Becker on top

Marty Becker is in fine form as he speaks to Reinsurance at a time when the battle raging between his company - Max Capital - and Bermudian rival Validus is heating up over IPC Holdings, writes Alexander Ferguson

One thing that Reinsurance has learned is that Max Capital CEO Marty Becker loves college football, particularly the University of West Virginia Mountaineers. "They're going to be good this year," he says, citing new quarterbacks, good recruiting and a stout defence. He sounds as though he cannot wait for September.

There is another date that Becker probably cannot wait for either: 12 June.

On 12 June, 2009 the shareholders of IPC will vote on a proposed merger with Max or sell out - for an admittedly higher price - to Validus. Becker would rather not talk about the verbal battle between Max and Validus, though he is keen to put Max's point forward about why they did the deal in the first place.

Becker says: "The combination of IPC and Max benefits both companies by creating a world-class specialty insurance and reinsurance company with a diversified global underwriting platform. True diversification is important in today's market and ratings agencies encourage it.

"Scale is also seen as beneficial and, after the merger, we expect to have over $3bn in capital, including $300-400m of excess, which should give us a significant competitive advantage."

Self-belief

Asked whether or not it was a shock when Validus threw its hat in the ring - in the process gazumping Max's all-share offer with its own bid that would offers shareholders an 18% premium to the company's share price backdated to 30 March - Becker offers a dry, understated response: "We were not surprised that someone raised their hand," then proceeds to reiterate his belief that the Max-IPC merger is the superior option.

Max has quite a track record of acquisition in the last few years. The biggest of these was the buyout of Imagine's Lloyd's Syndicate for £11m, giving the group a ready-made Lloyd's platform. The move paid immediate dividends: Max at Lloyd's wrote $44.1m of premium in the first three months of that particular year.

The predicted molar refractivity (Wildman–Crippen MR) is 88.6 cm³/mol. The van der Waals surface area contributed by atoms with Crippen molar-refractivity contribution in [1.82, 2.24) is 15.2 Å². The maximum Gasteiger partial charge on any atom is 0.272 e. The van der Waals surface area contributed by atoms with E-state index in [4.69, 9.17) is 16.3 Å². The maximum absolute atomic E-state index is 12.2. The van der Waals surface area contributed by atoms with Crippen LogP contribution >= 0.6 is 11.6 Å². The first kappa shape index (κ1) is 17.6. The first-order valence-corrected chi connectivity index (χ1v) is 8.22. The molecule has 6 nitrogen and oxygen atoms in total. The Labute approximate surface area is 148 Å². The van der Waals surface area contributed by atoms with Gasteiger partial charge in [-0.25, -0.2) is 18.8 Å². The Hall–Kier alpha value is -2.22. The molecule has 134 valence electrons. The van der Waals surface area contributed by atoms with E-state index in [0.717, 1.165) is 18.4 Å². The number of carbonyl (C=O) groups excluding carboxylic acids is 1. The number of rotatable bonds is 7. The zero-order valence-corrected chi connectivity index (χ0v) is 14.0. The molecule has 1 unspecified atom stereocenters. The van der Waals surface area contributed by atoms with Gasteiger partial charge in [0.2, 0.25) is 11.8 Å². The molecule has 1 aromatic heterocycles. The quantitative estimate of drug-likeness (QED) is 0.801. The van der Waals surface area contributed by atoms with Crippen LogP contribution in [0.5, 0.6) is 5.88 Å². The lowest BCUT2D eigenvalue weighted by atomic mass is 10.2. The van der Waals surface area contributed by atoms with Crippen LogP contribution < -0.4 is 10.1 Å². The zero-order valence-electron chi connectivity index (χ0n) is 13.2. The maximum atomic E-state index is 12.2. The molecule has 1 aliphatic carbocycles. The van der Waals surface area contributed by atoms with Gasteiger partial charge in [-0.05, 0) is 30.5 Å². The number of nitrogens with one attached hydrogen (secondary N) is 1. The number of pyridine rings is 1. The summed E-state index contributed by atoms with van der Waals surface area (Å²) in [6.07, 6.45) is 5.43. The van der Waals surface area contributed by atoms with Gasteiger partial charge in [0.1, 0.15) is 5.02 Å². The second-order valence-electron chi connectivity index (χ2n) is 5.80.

"Max has had tremendous success in the last two to three years on its US platform and Max at Lloyd's appears as if it will also be a real positive addition," Becker says. "I think that everyone will be happy with its progress."

Although Becker says that he is unlikely to bid for Lloyd's (re)insurer Chaucer - currently in talks with a number of parties about a takeover - he is likely to add teams.

He highlights: "We've said that the best path is adding teams instead of via acquisition. It's highly likely that we'll add teams at Lloyd's and in the US as the year progresses."

One of the biggest worries for the Bermudian market is HR6969, a US Senate Bill that, if passed, will close the hole on the related-party reinsurance that enables Bermuda-based insurance groups to cut their tax bills. Becker also wants a change to the law that allows US subsidiary-written premiums to be ceded to a Bermudian parent through means of a reinsurance contract, so allowing the tax bill on primary insurance to be reduced.

"All I can say is that the public relations around the Neal Bill is bigger than the Bill itself. The Association of Bermuda Insurers and Reinsurers did a survey of its members with the most significant US operations and it emerged that, between 2004 and 2006, those Bermuda companies were already paying an effective average US tax rate on their income related to US operations of approximately 28%. This is broadly similar to the tax US domestics pay after they take advantage of their tax-advantaged investments. There isn't a lot of difference and, although I think that there will be legislation, it won't take away from the advantages of working on the island."

Bright hope

The climate is looking more temperate for the (re)insurance industry for the first time in years. Becker remarks: "The investment climate was much more stable in the first quarter of 2009 than it was in the second quarter of last year," adding that "most parts of the reinsurance industry are seeing or expecting further rates increases across all lines."

Becker also expects rate increases at 1 July - the main period for Florida renewals: "Rates came up at 1 January and I anticipate they will rise further on 1 July, though just a bit."

However, by the time the increases are set at the 1 July renewals date, the shouting will be over about which of the opposing armies - Max or Validus - will assert their claim to IPC. This battle's Armistice Day is 12 June.

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